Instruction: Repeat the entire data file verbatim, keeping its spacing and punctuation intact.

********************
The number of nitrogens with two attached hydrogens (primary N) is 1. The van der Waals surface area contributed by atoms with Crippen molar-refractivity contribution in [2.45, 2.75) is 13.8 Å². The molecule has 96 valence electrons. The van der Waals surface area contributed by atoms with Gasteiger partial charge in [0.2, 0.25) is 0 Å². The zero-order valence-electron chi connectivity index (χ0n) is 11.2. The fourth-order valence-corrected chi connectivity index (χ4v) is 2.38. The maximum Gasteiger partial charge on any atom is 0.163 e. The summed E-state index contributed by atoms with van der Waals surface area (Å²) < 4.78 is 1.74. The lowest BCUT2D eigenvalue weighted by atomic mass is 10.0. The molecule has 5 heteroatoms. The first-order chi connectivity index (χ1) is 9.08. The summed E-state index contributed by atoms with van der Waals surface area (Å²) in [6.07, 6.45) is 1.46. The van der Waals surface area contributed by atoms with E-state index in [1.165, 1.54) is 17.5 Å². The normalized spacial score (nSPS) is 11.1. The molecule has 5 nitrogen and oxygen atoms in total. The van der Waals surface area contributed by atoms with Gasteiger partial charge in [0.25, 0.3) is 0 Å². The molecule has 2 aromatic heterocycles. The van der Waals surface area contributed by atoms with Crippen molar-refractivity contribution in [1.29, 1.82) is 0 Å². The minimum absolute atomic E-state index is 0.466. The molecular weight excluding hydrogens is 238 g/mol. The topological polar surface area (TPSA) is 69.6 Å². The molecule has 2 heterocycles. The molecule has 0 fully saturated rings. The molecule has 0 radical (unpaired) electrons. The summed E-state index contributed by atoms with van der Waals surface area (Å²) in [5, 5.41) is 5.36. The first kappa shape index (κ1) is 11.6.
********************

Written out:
The number of nitrogens with two attached hydrogens (primary N) is 1. The van der Waals surface area contributed by atoms with Crippen molar-refractivity contribution in [2.45, 2.75) is 13.8 Å². The molecule has 96 valence electrons. The van der Waals surface area contributed by atoms with Gasteiger partial charge in [0.2, 0.25) is 0 Å². The zero-order valence-electron chi connectivity index (χ0n) is 11.2. The fourth-order valence-corrected chi connectivity index (χ4v) is 2.38. The maximum Gasteiger partial charge on any atom is 0.163 e. The summed E-state index contributed by atoms with van der Waals surface area (Å²) < 4.78 is 1.74. The lowest BCUT2D eigenvalue weighted by atomic mass is 10.0. The molecule has 5 heteroatoms. The first-order chi connectivity index (χ1) is 9.08. The summed E-state index contributed by atoms with van der Waals surface area (Å²) in [6.07, 6.45) is 1.46. The van der Waals surface area contributed by atoms with E-state index in [1.165, 1.54) is 17.5 Å². The normalized spacial score (nSPS) is 11.1. The molecule has 5 nitrogen and oxygen atoms in total. The van der Waals surface area contributed by atoms with Gasteiger partial charge in [0.25, 0.3) is 0 Å². The molecule has 2 aromatic heterocycles. The van der Waals surface area contributed by atoms with Crippen molar-refractivity contribution in [1.29, 1.82) is 0 Å². The minimum absolute atomic E-state index is 0.466. The molecular weight excluding hydrogens is 238 g/mol. The topological polar surface area (TPSA) is 69.6 Å². The molecule has 2 heterocycles. The molecule has 0 fully saturated rings. The molecule has 0 radical (unpaired) electrons. The summed E-state index contributed by atoms with van der Waals surface area (Å²) in [5, 5.41) is 5.36. The first kappa shape index (κ1) is 11.6.